Government will stop itself controlling gas prices
If the foreign shareholders of SPP get the idea that gas should be increased in price, the government can stop the idea by not letting it even out of SPP. This leverage will be cancelled next year.
Expensive arbitration was a threat.
Abolish it. That is what the new government is planning to do with the leverage by which it can influence the prices of gas for households. This refers to a law that was introduced by the government of Robert Fico (Smer) about two years ago when the foreign shareholders of Slovensky plynárensky priemysel (German E. ON Ruhrgas and French Gaz de France) requested a hike in gas prices.
“We regard the said law as deforming and bad” said Róbert Merva from the Communications department of the Ministry of Economy. The changes are planned by the ministry next year. “As part of comprehensive changes in the energy sector, with the aim of liberalising it and depoliticising it, we will definitely cancel this act” added Merva.
The Germans and French can sue for money
The law from Fico’s stable has already been used by economy minister Juraj Miškov (SaS), however. Thanks to the law representatives of the state managed to block two proposals for a hike in gas prices at the General Meeting of SPP. According to the privatisation contract, however, the Germans and the French bought also managerial control in addition to a stake in SPP.
For some time Slovakia has therefore been faced with the threat of arbitrations, which could work out expensive for the country. The chances of the Germans and the French being successful are not negligible according to a lawyer.
“The state strengthened its position by the fact that it passed the kind of law that disadvantages another shareholder in a private company” said advocate Ján Buocik.
What’s more, Buocik also feels that Fico’s law on the gas company is in conflict to contracts on protection of investments. “At the time the shareholders entered SPP, such a law did not exist, while it greatly limited the possibility of profit for shareholders whose investment in Slovakia could be threatened by this law” said Buocik. The Ministry of Economy, however, sees no reason for arbitrations.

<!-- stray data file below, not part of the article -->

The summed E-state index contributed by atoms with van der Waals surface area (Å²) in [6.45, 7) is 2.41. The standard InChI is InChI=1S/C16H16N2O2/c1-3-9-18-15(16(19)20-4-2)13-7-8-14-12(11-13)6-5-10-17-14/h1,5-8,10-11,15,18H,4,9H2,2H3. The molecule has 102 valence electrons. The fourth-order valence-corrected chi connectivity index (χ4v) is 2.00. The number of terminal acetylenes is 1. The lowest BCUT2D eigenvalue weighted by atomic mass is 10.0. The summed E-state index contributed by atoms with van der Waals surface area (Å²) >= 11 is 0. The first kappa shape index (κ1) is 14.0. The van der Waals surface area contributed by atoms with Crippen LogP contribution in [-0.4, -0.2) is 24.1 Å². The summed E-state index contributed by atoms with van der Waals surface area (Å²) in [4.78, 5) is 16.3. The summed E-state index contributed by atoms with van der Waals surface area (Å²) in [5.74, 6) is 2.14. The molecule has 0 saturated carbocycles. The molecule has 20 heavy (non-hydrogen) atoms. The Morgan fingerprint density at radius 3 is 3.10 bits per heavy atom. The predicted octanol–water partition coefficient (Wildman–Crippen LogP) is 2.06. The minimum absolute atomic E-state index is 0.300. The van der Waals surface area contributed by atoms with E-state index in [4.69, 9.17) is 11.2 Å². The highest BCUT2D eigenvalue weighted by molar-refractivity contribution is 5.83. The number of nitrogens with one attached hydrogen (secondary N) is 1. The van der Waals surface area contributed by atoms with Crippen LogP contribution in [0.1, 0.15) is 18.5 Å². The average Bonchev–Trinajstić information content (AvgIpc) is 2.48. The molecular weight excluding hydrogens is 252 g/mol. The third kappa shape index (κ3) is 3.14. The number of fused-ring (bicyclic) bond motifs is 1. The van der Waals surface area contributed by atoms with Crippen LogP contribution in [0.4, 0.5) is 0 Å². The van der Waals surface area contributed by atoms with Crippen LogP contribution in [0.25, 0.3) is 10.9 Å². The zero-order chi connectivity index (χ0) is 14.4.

It is still not entirely clear when the jurisdiction to decide on gas prices will pass fully to the regulatory authority. Until that time the shareholders of SPP will not be able to submit price proposal as they wish without the consent of the state. “So far the act imposes us to participate in the General Meetings of SPP and to vote” said Merva.
Strange position of the state
Proof that the whole dispute between the state and the gas company is far from resolved can be seen in the ongoing negotiations. “For sure you will understand that we will not comment on the details” said Kai Krischnak from E. ON. While the state holds control of SPP, it finds itself in a delicate situation.
If through the fear of arbitrations it were to leave the decision-making on prices up to the regulatory authority, it could approve the proposal of the Board of Directors of SPP despite disagreeing with it. But the Ministry would have to state a negative stance to the gas price hike in its standpoint, which is part of price proceedings.
Voting in favour at the General Meeting and then writing a disagreeing standpoint would be very strange, says MP Ivan Stefanec (SDKÚ). He says the whole law, though, is “ripe for being repealed, because it gives politicians excessive power in the area of pricing”.
That is exactly what the former government wanted.
“Party chairman Robert Fico was always in favour of the state having control over energy prices” said spokeswoman of Smer, Silvia Glendová.